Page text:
11. Settlement provider.  "Settlement provider" means a person other than the viator that enters into or effectuates a settlement contract. "Settlement provider" does not include:
A. A supervised lender, as defined in Title 9-A, section 1-301, subsection 39, that takes an assignment of a life insurance policy as collateral for a loan; [2003, c. 636, §5 (NEW).]
B. The issuer of a life insurance policy providing accelerated benefits under section 2555 and pursuant to the contract; [2003, c. 636, §5 (NEW).]
C. An authorized or eligible insurer that provides stop-loss coverage to a settlement provider, purchaser, financing entity, special purpose entity or related provider trust; [2003, c. 636, §5 (NEW).]
D. A viator's friend or family member or other natural person who enters into no more than one agreement in a calendar year for the assignment, transfer, sale, devise or bequest of a life insurance policy for any value less than the expected death benefit; [2003, c. 636, §5 (NEW).]
E. A financing entity; [2003, c. 636, §5 (NEW).]
F. A special purpose entity; [2003, c. 636, §5 (NEW).]
G. A related provider trust; or [2003, c. 636, §5 (NEW).]
H. An accredited investor or qualified institutional buyer as defined respectively in Regulation D, Rule 501 and Rule 144A of the Federal Securities Act of 1933, as amended, and who acquires a policy from a settlement provider. [2003, c. 636, §5 (NEW).]
[ 2003, c. 636, §5 (NEW) .]
12. Special purpose entity.  "Special purpose entity" means a corporation, partnership, trust, limited liability company or similar entity formed solely to provide either directly or indirectly access to institutional capital markets for a financing entity or licensed settlement provider.
[ 2003, c. 636, §5 (NEW) .]
12-A. Stranger-originated life insurance.   "Stranger-originated life insurance" means an act or practice to initiate a life insurance policy for the benefit of a person who, at the time of the origination of the policy, has no insurable interest in the insured. "Stranger-originated life insurance" includes, but is not limited to, cases in which life insurance is purchased with resources or guarantees from or through a person who, at the time of the inception of the policy, could not lawfully initiate the policy and when, at the time of policy inception, there is an arrangement or agreement to directly or indirectly transfer the ownership of the policy or the policy benefits to another person. "Stranger-originated life insurance" also includes the creation of a trust to give the appearance of insurable interest and the use of such a trust in order to initiate policies for investors in circumvention or violation of insurable interest laws and the prohibition against wagering on life.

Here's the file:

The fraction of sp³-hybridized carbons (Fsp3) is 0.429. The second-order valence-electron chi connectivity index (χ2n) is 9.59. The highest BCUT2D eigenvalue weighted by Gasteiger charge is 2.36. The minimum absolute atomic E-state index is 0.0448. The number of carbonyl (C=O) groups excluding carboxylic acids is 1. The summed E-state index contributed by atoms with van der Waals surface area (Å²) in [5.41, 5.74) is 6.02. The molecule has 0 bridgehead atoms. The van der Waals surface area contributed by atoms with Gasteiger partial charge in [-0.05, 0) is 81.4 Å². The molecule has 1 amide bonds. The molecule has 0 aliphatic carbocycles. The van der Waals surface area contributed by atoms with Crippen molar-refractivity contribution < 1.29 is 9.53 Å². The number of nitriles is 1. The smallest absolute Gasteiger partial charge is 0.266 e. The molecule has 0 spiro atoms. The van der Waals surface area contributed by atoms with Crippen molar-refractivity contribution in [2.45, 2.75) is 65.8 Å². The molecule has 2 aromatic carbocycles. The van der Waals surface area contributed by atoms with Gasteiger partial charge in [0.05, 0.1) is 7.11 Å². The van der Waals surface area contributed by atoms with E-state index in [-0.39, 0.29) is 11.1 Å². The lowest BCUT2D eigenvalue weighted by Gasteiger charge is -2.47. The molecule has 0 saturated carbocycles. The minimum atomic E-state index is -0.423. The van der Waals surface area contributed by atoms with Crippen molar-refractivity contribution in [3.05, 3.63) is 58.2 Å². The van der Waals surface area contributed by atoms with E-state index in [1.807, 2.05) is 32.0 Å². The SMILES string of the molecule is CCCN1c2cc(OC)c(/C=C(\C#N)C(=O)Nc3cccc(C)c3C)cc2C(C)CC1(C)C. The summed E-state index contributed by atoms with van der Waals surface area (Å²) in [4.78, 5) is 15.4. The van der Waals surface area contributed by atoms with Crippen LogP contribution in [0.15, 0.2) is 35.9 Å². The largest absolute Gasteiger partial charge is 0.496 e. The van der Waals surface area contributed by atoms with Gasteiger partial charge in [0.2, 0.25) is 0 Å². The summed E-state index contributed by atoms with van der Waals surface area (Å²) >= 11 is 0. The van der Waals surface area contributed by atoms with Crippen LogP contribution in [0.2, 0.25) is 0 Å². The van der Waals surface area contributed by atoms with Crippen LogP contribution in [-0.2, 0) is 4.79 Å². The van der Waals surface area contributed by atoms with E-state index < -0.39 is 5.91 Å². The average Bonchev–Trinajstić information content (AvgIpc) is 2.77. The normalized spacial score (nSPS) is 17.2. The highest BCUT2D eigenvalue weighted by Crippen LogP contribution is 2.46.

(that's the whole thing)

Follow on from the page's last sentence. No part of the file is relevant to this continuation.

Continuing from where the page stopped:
[ 2009, c. 597, §1 (AMD) .]
13. Terminally ill.  "Terminally ill" means having an illness or sickness that can reasonably be expected to result in death within 24 months or less.
[ 2003, c. 636, §5 (NEW) .]
14. Viator.  "Viator" means a person who assigns, transfers, sells, devises or bequeaths or seeks to assign, transfer, sell, devise or bequeath a death benefit or ownership of a life insurance policy or certificate under a settlement contract. "Viator" does not include:
A. A settlement provider licensed under this chapter; [2003, c. 636, §5 (NEW).]
B. An accredited investor or qualified institutional buyer as defined respectively in Regulation D, Rule 501 and Rule 144A of the Federal Securities Act of 1933, as amended; [2003, c. 636, §5 (NEW).]
C. A financing entity; [2003, c. 636, §5 (NEW).]
D. A special purpose entity; or [2003, c. 636, §5 (NEW).]
E. A related provider trust. [2003, c. 636, §5 (NEW).]
[ 2003, c. 636, §5 (NEW) .]
SECTION HISTORY
2003, c. 636, §5 (NEW). 2007, c. 543, §§1-5 (AMD). 2009, c. 376, §§1-5 (AMD). 2009, c. 597, §1 (AMD).